Some business practices never change
Written by Jim Walsh
What is intriguing about the reproduction of the newspapers of the day is the way businesses advertised their goods and services or took advantage of the events that were happening to promote themselves. Nothing much has changed.
The first edition of the Irish Independent to appear after the Rising was dated from 26th April to 4th May. In it, as you would expect, were the “Business as usual” advertisements and notices about temporary offices being opened, alongside advertisements for dry cleaning, pianos and cures for corns.
One company, which clearly did not believe that the Rising would have any political affect, was Sunlight Soap. It published a drawing of a young lady at a clothes line with the slogan: “I peg a Union Jack on my clothes line every wash day! In other words, I use the purest and best BRITISH SOAP.” It ends “So be loyal to your country! Use Sunlight Soap and peg a Union Jack on your clothes line every wash day.”
In the days following the Rising, more and more companies were placing advertisement announcing a resumption of business. But the reopening of businesses was not universally welcomed. Insurance companies were under fire because damage caused by the Rising was not covered by any insurance policy. The insurance companies pointed to a clause in all policies which expressly excluded “damage from riot, civil commotion, military or usurped power.” Some retailers were castigated for charging exhorbitant prices for bread. On the flip side it was reported that “there was much relief and gratitude that Kennedy’s were keeping the price (of a loaf) at the old rate.”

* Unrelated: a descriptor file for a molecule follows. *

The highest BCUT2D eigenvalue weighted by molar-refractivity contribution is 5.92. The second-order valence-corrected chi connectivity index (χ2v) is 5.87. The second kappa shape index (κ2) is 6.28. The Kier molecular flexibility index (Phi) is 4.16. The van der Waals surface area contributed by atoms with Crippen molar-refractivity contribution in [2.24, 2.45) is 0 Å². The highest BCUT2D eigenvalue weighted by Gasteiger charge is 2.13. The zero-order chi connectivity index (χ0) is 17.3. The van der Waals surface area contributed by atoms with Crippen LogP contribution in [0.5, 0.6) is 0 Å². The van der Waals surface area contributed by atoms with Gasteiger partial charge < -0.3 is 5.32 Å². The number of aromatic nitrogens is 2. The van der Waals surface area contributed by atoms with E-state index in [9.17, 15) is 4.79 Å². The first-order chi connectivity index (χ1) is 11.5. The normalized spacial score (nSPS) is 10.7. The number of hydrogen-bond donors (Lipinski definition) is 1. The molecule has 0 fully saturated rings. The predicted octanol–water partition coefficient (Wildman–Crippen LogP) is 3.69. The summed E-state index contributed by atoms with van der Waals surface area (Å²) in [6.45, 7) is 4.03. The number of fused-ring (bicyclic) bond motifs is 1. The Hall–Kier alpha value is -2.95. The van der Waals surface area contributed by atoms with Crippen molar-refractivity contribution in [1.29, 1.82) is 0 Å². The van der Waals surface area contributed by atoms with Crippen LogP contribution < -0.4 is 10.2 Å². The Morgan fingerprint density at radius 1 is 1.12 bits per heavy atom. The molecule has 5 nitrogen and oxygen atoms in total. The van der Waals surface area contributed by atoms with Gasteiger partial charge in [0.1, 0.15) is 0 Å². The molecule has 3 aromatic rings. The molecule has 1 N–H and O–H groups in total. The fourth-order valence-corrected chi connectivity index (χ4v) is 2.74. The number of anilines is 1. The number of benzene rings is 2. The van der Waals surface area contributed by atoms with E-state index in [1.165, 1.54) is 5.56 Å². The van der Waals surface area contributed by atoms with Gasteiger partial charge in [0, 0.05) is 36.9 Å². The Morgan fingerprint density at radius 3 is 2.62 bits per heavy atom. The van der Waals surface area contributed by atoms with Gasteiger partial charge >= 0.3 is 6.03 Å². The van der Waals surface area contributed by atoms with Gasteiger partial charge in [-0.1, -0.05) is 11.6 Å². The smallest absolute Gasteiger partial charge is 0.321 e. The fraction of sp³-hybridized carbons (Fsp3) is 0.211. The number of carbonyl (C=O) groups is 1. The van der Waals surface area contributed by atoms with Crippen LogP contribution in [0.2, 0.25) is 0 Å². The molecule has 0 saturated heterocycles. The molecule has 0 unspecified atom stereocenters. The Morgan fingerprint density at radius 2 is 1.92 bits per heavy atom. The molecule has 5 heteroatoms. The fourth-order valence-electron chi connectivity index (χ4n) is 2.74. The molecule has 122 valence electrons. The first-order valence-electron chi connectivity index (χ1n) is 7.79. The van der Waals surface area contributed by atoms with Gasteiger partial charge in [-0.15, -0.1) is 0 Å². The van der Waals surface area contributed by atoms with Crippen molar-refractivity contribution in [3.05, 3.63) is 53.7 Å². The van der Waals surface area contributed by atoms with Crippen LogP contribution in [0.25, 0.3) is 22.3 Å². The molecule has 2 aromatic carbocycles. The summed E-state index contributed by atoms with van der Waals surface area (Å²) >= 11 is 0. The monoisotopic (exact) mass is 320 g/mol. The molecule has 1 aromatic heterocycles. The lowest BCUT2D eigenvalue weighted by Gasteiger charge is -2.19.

The PR benefit in providing media stories was also understood then. Under the heading “Maid, Bride and Widow in one day” in the Evening Herald of Friday May 5th, a jeweler in Grafton Street, Mr. Stoker described how an attractive and emotional young lady arrived at his shop the previous Wednesday to purchase a wedding ring. He says she told him that she was the fiancée of a Mr. Plunkett who was to be executed the following morning. According to Mr. Stoker he was “thunderstruck and expressed his deep sympathy. The young lady quietly thanked him, selected a ring and departed.”
Although not named in the story, the lady was Grace Gifford who married Joseph Mary Plunkett in his prison cell the night before his death by firing squad. The marriage has been immortalised in the song “Grace”.
No doubt if there was a similar uprising today, the newspapers and online media would have similar advertisements and stories to be seen in 100 years’ time.